renaissance hack

(2 comments)
May 16, 2005
Quote and Thought of the Moment
[On being told "Oh, you're a Renaissance hack!"] "It was a genial insult, and I had a good laugh. Actually I like the idea of being a Renaissance hack. If tombstones were still in style, I would want to have the two words chiseled right under my name. In an age of specialization people are proud to be able to do one thing well, but if that is all they know about, they are missing out on much else life has to offer."
--Dennis Flanagan, editor of Scientific American. (From a tribute in that magazine after his recent death.)

An interesting thought. And the tribute is directly across from an article about Richard Feynman's van (covered with Feynman diagrams of quantum electrodynamics...the article praises the diagrams of being exactly what Edward R. Tufte ("the da Vinci of data", according to the New York Times) liked, except I've started to think Tufte is a little over-rated. Anyway.) and if you read some of Feynamn's autobiographical stuff (or just check out the micro-tribute I made in 2001) you see he was truly a Renaissance Hack of the finest degree.

Something I've been becoming aware of lately...I don't know if this is an actual change in the Zeitgeist, the mood of my co-workers, or even just a shift in my own outlook, but it seems like the concept of "geek" is losing the admiration it seem to have during and after the dot-com-boom and regaining some of the stigma it has traditionally had.

For me, a "geek" is someone with an intense interest and expertise in a particular subject...the trouble is that sometimes that interest comes at the expense of other pursuits, especially "normal" social interactions. Geeks (and I know I can be one of 'em) had their cultural moment in the sun when they were making money hand over fist via the crazy tech economy, and I think that pushed to a wider acceptance of other associated memes, Japanese animation, cyberpunk, that kind of thing. But I think maybe now people understand the need to be more well-rounded, and the recognition that we are social beings, and sometimes geeks are just tremendous pains-in-the-ass to be around. (But of course, in a world this complex, sometimes doing interesting things requires just that amount of specialized focus.)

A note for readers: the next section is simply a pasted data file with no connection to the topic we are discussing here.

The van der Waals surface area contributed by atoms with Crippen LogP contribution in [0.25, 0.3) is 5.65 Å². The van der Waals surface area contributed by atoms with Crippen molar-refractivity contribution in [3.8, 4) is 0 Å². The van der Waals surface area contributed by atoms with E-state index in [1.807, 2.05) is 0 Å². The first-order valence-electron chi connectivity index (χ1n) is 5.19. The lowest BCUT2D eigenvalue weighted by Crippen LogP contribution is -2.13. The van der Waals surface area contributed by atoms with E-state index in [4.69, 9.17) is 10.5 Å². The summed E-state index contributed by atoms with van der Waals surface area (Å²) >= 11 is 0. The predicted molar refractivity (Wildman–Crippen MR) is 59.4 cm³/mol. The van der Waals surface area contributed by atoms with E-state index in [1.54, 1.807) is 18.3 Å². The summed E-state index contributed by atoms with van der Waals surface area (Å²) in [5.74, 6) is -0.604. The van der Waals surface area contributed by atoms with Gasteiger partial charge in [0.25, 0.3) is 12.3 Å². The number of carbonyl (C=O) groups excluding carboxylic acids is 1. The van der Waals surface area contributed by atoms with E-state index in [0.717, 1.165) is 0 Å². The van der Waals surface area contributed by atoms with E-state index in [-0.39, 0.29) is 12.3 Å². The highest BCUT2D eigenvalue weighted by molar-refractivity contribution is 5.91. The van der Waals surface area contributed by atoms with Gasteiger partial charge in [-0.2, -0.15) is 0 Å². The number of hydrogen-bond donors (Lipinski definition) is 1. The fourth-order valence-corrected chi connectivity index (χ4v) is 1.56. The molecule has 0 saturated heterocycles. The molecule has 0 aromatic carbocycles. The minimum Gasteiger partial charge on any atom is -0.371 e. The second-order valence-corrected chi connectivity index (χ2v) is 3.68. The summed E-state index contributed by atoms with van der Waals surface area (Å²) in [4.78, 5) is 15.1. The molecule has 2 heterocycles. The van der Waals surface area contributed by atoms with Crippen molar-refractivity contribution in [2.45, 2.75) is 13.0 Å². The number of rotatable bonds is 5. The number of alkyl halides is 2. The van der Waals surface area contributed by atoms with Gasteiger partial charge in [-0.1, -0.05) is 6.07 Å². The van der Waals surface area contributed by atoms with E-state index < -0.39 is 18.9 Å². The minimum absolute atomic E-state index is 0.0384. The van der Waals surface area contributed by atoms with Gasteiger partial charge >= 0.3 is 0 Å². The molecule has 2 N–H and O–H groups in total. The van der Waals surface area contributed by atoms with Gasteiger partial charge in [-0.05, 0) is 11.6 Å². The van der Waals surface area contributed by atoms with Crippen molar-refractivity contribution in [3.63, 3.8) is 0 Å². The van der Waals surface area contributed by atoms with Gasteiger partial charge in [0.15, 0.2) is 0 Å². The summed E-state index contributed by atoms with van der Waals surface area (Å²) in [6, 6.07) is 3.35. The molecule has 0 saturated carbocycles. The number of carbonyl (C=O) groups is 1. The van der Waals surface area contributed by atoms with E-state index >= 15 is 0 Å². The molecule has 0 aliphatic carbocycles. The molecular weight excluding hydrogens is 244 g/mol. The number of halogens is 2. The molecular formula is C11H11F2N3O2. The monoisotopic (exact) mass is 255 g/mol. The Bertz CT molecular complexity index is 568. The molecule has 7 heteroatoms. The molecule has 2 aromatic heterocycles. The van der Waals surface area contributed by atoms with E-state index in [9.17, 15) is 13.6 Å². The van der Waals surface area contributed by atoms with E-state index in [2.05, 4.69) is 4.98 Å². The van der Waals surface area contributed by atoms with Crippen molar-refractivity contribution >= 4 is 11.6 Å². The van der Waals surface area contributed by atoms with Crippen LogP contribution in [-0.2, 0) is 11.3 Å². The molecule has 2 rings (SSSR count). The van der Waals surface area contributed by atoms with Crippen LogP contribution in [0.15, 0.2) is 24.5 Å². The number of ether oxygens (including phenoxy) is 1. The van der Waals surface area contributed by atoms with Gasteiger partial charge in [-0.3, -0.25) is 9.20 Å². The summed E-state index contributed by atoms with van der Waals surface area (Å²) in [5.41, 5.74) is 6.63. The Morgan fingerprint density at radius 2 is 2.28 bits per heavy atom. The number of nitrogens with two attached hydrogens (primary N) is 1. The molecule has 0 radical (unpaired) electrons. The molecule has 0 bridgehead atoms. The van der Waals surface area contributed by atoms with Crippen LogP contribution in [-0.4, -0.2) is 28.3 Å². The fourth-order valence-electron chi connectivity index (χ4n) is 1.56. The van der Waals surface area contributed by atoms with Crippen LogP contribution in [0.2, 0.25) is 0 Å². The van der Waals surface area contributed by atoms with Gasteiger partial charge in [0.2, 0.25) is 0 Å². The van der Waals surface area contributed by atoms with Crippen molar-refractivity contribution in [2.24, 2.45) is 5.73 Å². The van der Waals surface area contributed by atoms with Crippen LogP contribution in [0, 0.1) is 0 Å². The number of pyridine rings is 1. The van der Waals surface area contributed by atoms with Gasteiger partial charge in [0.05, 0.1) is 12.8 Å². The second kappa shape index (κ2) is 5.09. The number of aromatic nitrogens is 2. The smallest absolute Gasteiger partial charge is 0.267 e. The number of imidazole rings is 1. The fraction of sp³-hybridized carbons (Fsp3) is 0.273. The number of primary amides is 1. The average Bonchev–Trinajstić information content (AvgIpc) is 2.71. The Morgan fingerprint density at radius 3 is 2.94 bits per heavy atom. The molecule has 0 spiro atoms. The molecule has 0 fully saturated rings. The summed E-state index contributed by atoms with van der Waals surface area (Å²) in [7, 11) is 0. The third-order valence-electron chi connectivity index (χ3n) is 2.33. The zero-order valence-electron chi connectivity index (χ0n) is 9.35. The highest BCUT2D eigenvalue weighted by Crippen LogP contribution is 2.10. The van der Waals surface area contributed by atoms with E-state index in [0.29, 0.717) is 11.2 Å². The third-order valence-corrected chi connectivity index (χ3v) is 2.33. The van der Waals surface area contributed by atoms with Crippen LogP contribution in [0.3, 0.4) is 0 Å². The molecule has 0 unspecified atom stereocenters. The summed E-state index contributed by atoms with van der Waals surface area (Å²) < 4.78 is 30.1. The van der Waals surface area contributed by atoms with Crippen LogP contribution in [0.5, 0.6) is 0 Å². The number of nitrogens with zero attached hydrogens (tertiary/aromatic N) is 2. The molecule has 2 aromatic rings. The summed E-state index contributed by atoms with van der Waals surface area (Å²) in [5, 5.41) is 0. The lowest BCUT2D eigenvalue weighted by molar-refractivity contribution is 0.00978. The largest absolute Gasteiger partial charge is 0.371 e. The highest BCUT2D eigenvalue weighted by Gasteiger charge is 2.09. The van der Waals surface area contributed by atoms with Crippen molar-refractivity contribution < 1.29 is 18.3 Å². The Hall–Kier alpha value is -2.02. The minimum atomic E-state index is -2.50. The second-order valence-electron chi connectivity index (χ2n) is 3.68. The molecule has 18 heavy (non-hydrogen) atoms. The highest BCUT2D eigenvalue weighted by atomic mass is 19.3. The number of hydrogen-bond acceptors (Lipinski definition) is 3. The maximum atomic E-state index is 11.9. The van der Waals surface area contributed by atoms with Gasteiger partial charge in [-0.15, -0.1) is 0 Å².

Of course "hack" is another loaded word...there's also the "clever trick or elaborate gag" meaning of that word, where the computer term "hacker" comes from--and famously, that's currently more often refering to people who illegaly break into systems to cause mischief, rather than the friendlier, more exploratory earlier meaning. And of course both of those meanings are differently nuanced than the usage in the original quote, where it's a classic "jack of all trades, master of none" kind of thing.

Thoughts?